European-style schemes that give employers a financial incentive to rehabilitate sick staff and improve their own health and safety performance should be introduced to the UK, a group of MPs has recommended.
A report by the Work and Pensions select committee warned that “exhortation” by the government would not be enough to convince employers to improve employee wellbeing.
The committee pointed to a Dutch system where, in exchange for lower national insurance contributions, employers paid the first year of an employee’s statutory sick pay. “This system effectively incentivises employers to rehabilitate their staff and get them back to work,” the report said.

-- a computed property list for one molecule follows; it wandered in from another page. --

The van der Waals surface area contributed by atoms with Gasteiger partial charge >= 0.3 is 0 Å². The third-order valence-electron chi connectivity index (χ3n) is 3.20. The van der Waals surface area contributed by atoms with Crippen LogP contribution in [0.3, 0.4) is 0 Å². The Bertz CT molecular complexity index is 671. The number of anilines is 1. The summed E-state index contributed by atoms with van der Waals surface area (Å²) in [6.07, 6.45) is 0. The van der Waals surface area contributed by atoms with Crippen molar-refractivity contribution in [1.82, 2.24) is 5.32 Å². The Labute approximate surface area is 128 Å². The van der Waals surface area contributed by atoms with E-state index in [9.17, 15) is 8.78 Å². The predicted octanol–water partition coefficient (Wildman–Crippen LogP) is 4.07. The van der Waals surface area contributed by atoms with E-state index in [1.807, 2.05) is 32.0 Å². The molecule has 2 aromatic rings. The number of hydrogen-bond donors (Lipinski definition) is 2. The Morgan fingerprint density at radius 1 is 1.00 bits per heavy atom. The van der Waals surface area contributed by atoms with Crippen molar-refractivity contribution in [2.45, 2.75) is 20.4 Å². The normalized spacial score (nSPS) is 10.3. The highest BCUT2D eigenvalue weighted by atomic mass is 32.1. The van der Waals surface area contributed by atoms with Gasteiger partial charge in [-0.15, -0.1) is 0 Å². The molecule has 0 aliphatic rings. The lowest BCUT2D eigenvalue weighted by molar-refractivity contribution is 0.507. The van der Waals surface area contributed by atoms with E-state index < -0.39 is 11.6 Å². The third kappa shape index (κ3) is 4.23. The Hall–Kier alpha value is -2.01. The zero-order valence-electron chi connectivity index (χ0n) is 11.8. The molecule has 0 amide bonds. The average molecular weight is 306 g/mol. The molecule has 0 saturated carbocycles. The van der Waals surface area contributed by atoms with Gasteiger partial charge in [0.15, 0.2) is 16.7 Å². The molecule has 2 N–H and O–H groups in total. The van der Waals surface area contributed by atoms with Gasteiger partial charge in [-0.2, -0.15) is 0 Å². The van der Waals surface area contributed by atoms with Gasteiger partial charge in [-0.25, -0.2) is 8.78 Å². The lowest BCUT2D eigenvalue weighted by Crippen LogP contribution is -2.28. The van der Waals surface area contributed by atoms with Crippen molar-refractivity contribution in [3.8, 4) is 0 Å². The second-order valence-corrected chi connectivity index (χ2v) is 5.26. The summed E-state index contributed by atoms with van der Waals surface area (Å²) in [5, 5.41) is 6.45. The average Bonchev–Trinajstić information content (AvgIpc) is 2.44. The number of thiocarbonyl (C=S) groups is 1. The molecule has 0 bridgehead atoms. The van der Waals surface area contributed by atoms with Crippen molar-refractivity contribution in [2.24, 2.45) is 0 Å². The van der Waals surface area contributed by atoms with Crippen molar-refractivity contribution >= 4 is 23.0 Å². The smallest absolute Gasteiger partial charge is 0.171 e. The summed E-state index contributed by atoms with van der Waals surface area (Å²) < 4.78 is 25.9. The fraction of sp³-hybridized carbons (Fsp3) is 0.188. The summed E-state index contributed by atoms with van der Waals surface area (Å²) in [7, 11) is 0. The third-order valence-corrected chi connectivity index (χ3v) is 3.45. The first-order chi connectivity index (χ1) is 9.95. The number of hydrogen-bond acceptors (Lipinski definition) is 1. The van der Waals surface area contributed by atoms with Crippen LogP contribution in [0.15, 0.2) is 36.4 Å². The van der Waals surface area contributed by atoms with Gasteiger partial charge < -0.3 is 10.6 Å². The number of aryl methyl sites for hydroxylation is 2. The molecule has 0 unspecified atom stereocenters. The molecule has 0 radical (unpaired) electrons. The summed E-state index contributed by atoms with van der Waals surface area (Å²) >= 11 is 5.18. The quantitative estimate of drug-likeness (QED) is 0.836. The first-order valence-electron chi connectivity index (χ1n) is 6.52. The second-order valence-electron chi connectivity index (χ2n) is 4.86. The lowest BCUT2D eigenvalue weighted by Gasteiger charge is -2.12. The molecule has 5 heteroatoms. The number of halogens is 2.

Dame Carol Black’s report on workplace health last month calculated the cost of sickness absence and other factors associated with working-age ill health to be £100bn a year.
The MPs also called on the government to join forces with the insurance industry to investigate the case for linking employers’ liability insurance much more closely to an individual employer’s health and safety performance. Organisations in Germany pay contributions determined by, among other things, the number and severity of workplace accidents.
Manufacturers’ organisation the EEF said it was already working with insurers on such a scheme. Chief medical adviser Sayeed Khan said: “The UK can learn lessons from Europe but also from existing work that is happening here. Incentivising the rehabilitation of staff is a possible way forward.”
A spokesman for the Association of British Insurers said the body would be happy to work with the government to identify ways in which the market could work better to boost organisations’ health and safety performance.